Criteria for issuing an Amber Alert
What are the criteria for issuing AMBER Alerts? Each state AMBER Alert plan has its own criteria for issuing AMBER Alerts. The PROTECT Act, passed in 2003, which established the role of AMBER Alert Coordinator within the Department of Justice (DOJ), calls for DOJ to issue minimum standards or guidelines for AMBER Alerts that states can adopt voluntarily. DOJ's guidance on criteria for issuing AMBER Alerts is:
- Law enforcement must confirm that an abduction has taken place
- The child is at risk of serious injury or death
- There is sufficient descriptive information of child, captor, or captor's vehicle to issue an alert
- The child must be 17 years old or younger
- It is recommended that immediate entry of AMBER Alert data be entered in FBI's National Crime Information Center. Text information describing the circumstances surrounding the abduction of the child should be entered, and the case flagged as Child Abduction.
Why can't law enforcement issue an Amber Alert for ALL missing children?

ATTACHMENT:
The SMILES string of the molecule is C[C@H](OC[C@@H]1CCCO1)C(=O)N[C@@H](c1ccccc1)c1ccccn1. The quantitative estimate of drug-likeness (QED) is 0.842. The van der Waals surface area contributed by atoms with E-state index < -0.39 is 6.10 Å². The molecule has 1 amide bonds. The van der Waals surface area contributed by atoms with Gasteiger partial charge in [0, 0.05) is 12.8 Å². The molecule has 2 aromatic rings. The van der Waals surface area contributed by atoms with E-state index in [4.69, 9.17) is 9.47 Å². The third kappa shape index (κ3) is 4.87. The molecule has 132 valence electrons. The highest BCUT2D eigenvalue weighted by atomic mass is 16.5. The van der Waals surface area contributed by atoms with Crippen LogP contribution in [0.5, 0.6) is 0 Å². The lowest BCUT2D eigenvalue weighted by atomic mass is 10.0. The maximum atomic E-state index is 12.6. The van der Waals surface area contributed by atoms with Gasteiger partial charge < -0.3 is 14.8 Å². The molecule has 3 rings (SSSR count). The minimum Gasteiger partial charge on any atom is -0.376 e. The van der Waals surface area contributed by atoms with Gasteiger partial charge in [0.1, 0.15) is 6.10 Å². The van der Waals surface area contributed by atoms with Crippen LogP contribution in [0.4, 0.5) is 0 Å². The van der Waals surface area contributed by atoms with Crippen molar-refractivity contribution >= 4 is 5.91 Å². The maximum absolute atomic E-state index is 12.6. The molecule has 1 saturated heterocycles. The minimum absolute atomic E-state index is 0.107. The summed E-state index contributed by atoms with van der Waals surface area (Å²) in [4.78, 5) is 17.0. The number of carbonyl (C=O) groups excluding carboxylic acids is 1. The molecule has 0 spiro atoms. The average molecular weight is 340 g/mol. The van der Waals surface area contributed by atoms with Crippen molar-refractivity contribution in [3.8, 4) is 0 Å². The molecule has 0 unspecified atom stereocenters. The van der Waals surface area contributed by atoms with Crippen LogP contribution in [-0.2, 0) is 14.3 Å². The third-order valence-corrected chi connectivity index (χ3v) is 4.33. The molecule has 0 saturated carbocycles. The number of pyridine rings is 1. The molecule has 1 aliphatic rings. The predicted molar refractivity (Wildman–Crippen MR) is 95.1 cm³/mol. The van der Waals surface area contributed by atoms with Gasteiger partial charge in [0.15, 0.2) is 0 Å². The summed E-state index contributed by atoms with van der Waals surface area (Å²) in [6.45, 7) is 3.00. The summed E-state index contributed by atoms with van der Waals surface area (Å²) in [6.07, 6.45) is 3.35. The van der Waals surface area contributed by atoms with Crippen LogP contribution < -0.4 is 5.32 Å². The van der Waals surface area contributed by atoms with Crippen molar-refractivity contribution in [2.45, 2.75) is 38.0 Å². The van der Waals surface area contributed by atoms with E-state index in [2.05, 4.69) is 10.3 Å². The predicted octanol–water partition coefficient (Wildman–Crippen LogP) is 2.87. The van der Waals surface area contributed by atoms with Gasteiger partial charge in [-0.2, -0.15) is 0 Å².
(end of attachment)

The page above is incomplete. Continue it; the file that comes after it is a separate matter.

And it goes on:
To answer this let's take a look at some numbers.
A child goes missing every 41 seconds
2,100 children are reported missing every day
800,000 per year
upwards of 500,000 more per year are never reported
It would be logistically impossible to post every child on the Amber Alert System.
If the Amber Alert System ran continuously people would not pay attention to it and it would become ineffective. It would become just another flashing sign to ignore on the highway.
The sad fact is that to keep the system running effectively for the best chance of recovery criteria must remain in place.
Because of the Amber Alert System over 500 children have been recovered. The system is working.